The efforts and the research she put into working for this bill are almost unbelievable. Not only educate most of the legislature about the significant details of the entire issue, but she sought out vendors capable of providing the services so that we would have a precise estimate of what it would cost! One of those vendors is RightEye, a three-year-old Maryland company that has created computer-based programs that screen for all sorts of vision issues as well as other conditions. (NOTE: vendors who helped us identify costs are clearly aware that the ultimate awarding of a contract must go through the procurement process).
The science behind the computerized technology offered by RightEye (and possibly others) is backed by over 40 years of studies. Right now, the Veterans Administration is using computer vision screening developed with RightEye to test their soldiers for Parkinson disease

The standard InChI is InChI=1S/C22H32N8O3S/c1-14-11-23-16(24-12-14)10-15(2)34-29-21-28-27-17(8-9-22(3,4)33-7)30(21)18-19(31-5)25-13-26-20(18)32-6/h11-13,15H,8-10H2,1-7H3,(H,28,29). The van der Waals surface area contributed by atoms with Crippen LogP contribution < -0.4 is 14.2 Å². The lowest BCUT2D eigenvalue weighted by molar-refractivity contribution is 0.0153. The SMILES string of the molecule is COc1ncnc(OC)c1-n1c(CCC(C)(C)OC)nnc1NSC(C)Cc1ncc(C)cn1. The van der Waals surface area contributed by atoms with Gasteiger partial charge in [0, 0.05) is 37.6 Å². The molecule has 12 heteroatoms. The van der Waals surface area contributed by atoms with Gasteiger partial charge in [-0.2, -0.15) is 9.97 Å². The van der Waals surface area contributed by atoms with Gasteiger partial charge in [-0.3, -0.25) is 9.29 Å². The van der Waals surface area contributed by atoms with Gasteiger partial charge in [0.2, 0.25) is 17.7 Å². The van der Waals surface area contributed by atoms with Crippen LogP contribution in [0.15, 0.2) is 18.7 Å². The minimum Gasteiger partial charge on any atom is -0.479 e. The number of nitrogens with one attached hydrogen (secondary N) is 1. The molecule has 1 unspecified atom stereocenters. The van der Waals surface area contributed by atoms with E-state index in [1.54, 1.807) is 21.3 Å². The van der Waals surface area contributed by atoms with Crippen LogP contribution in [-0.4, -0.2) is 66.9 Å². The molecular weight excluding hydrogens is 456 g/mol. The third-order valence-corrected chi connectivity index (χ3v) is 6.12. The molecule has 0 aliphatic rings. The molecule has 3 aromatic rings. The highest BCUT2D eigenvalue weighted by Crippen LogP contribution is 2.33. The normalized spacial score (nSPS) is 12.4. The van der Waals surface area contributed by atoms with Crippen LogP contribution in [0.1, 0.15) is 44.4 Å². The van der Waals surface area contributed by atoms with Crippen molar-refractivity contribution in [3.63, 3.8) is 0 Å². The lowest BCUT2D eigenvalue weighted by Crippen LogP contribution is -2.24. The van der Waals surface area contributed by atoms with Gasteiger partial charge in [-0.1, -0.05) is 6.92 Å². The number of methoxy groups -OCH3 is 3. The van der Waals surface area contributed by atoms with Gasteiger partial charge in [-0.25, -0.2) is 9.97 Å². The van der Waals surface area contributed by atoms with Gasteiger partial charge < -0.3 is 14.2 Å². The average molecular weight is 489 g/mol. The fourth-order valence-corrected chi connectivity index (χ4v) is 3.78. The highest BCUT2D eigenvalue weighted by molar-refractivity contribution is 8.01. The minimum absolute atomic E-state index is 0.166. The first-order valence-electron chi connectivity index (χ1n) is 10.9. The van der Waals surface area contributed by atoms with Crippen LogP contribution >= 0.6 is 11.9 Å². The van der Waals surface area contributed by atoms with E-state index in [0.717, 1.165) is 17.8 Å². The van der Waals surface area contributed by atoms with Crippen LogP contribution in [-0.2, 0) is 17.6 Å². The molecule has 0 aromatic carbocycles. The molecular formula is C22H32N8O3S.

And for you baseball fans, RightEye has recently signed a contract with Major League Baseball for vision testing of its players.
The American Academy of Pediatrics, in 2016 issued a policy statement on visual system assessments in infants, children and young adults in which they stated, “Instrument-based screening devices for vision screening are available commercially and have extensive validation.
The science is sound
The need is great
Federal and State law demands we test for these vision conditions
And children are suffering.
Please join with me in voting for this amendment.
HB 458 - Vision screening for binary eye disorders
Bill whose time has come
This year, I am introducing a bill to expand the scope of vision testing in schools. The current test only ascertains whether your child can see at 20-20 acuity.